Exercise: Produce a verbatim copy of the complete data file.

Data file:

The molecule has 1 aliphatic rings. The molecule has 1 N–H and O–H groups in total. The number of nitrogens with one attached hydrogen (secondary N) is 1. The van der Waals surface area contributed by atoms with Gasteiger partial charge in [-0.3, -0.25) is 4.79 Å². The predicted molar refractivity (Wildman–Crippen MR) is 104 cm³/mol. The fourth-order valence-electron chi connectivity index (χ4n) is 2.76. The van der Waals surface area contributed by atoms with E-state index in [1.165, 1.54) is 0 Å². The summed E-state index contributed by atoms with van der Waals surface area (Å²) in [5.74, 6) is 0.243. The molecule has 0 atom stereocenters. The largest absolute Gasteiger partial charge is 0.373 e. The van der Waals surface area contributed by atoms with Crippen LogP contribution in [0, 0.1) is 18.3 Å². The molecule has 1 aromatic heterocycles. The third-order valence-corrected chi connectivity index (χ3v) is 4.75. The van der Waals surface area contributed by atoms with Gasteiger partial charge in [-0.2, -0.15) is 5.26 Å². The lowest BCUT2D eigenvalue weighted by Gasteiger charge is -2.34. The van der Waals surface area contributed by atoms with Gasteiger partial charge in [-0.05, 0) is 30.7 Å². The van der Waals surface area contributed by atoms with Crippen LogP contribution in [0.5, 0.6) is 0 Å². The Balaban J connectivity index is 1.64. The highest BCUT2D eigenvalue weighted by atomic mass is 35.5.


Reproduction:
The molecule has 1 aliphatic rings. The molecule has 1 N–H and O–H groups in total. The number of nitrogens with one attached hydrogen (secondary N) is 1. The van der Waals surface area contributed by atoms with Gasteiger partial charge in [-0.3, -0.25) is 4.79 Å². The predicted molar refractivity (Wildman–Crippen MR) is 104 cm³/mol. The fourth-order valence-electron chi connectivity index (χ4n) is 2.76. The van der Waals surface area contributed by atoms with E-state index in [1.165, 1.54) is 0 Å². The summed E-state index contributed by atoms with van der Waals surface area (Å²) in [5.74, 6) is 0.243. The molecule has 0 atom stereocenters. The largest absolute Gasteiger partial charge is 0.373 e. The van der Waals surface area contributed by atoms with Crippen LogP contribution in [0, 0.1) is 18.3 Å². The molecule has 1 aromatic heterocycles. The third-order valence-corrected chi connectivity index (χ3v) is 4.75. The van der Waals surface area contributed by atoms with Gasteiger partial charge in [-0.2, -0.15) is 5.26 Å². The lowest BCUT2D eigenvalue weighted by Gasteiger charge is -2.34. The van der Waals surface area contributed by atoms with Gasteiger partial charge in [-0.05, 0) is 30.7 Å². The van der Waals surface area contributed by atoms with Crippen LogP contribution in [0.5, 0.6) is 0 Å². The Balaban J connectivity index is 1.64. The highest BCUT2D eigenvalue weighted by atomic mass is 35.5.